Halibut and clam with pea tip sauce.
Halibut and clam with pea tip sauce. Photo by Jordan Dyck /PNG

For mains, a butter poached local halibut looked happy in a clam and pea tip emulsion along with new potatoes, leeks and morels; it was crowned with crispy chicken skin. West Coast ling cod rested in roasted fishbone and kosho broth (citrus, chili, herring juice and shoyu) along with fermented potato dumplings, grilled green onions, seaweed and green garlic.


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Barr ferments half the potatoes for the gnocchi-like dumplings to add flavour depth or “a louder voice,” as he says. These mains hummed with harmonic flavours.

We tried a couple of whimsical desserts. I loved the 3-D visual of the honey and elderflower mousse and lemon curd under a beehive dome of meringue. Fondant bees perched on orange petals on the meringue hive. Another dessert was a rolled chocolate and spruce ‘nurse log’ with a mousse filling and some chocolate bark, cynamoka berry sauce and candied lichen on the log. Cynamoka berries are referred to as evergreen huckleberry by locals.

“They’re the smallest of the berries and a feat to pick. It’s like caviar of the woods with high-powered fruitiness to them,” Barr says.


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The forager picked 50 pounds of them: “I don’t know how long that would have taken,” Barr says.

Guests are treated to an amuse bouche, some house breads and a ‘foraging box’ where you hunt for the mignardise among some pebbles.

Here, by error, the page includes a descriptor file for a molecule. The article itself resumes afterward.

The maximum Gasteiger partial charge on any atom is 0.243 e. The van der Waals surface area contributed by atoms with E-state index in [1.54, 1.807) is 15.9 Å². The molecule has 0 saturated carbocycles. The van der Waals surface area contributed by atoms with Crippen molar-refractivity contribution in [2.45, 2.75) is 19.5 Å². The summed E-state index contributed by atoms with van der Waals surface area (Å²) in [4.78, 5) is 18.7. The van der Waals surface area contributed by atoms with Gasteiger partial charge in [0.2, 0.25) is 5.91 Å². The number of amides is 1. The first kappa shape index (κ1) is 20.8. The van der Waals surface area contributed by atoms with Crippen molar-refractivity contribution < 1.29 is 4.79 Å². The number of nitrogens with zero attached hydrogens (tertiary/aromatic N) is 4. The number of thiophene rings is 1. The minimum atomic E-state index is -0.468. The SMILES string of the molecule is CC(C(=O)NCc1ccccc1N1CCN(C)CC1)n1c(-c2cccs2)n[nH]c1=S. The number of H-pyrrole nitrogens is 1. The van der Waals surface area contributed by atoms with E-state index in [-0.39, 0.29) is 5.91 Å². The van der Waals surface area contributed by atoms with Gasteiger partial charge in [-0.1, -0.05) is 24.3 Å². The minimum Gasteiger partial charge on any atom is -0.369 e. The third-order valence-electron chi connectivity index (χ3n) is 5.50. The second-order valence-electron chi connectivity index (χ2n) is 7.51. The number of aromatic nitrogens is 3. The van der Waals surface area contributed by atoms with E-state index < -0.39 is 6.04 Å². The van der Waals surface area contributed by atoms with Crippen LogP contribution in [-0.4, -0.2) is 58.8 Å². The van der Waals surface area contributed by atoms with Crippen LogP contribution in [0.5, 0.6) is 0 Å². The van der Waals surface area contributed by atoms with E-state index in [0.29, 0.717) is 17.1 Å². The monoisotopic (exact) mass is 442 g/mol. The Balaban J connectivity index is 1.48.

The wine list features small producers of B.C., French and Italian wines with natural and biodynamic choices.

“We’ve included more international for now since we’re not travelling,” Barr says.

An imaginative cocktail list includes barrel-aged negronis and boulevardiers. And if none of that works for you, maybe you’re looking for a bottle of ‘Ukee Champagne’, otherwise known as Lucky Lager.


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BUCK drink dairy alternative.
BUCK drink dairy alternative. PNG


If you drink dairy alternatives, check out BUCK made from Canadian buckwheat by a socially conscious company. The ‘mylk’ is gluten-free, vegan and nut-free. It’s nutritious, with 17 amino acids, including the nine essentials; contains 11 vitamins and minerals including B12, calcium and potassium; there’s no added sugar or salt; and no GMOs or artificial flavours or colours.

I’m a fan. I’ve tried the beverage ($5.99/litre) on my cereals as well as the maple walnut gelato ($9.99/pint) and liked the smooth, rich taste in both.

At this crucial juncture, it’s an environmentally friendly product — among other attractive attributes, buckwheat needs less water to grow than soy, oats, almonds or canola, preferring drier conditions. It requires little or no fertilizers, pesticides or herbicides. It grows fast and naturally mitigates weeds without herbicides.


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Over the next three years, BUCK aims to provide one million litres of BUCK mylk to families and people in need via food banks, lunch programs and urban missions. They’re currently accepting corporate donations and matching them, litre-for-litre. The first donor, King of Floors in Surrey, donated 2,000 litres resulting in 4,000 litres going to the Surrey Urban Mission. Other donors include Monahan Holdings and Elementus Wealth Management Inc., and BUCK is working to expand the program to individual donors. Visit for information on where to buy or donate.

The Vancouver-based owners want to support Canadian buckwheat farmers as crop production was declining due to international competition.

“By creating products that utilize buckwheat, we could help put Canadian farmers back on the map, nourish communities, organically regenerate the Earth and reduce greenhouse gases all at the same time,” says Peter Yupangco, who operates parent company Saint Michael Foods with Jason McIvor.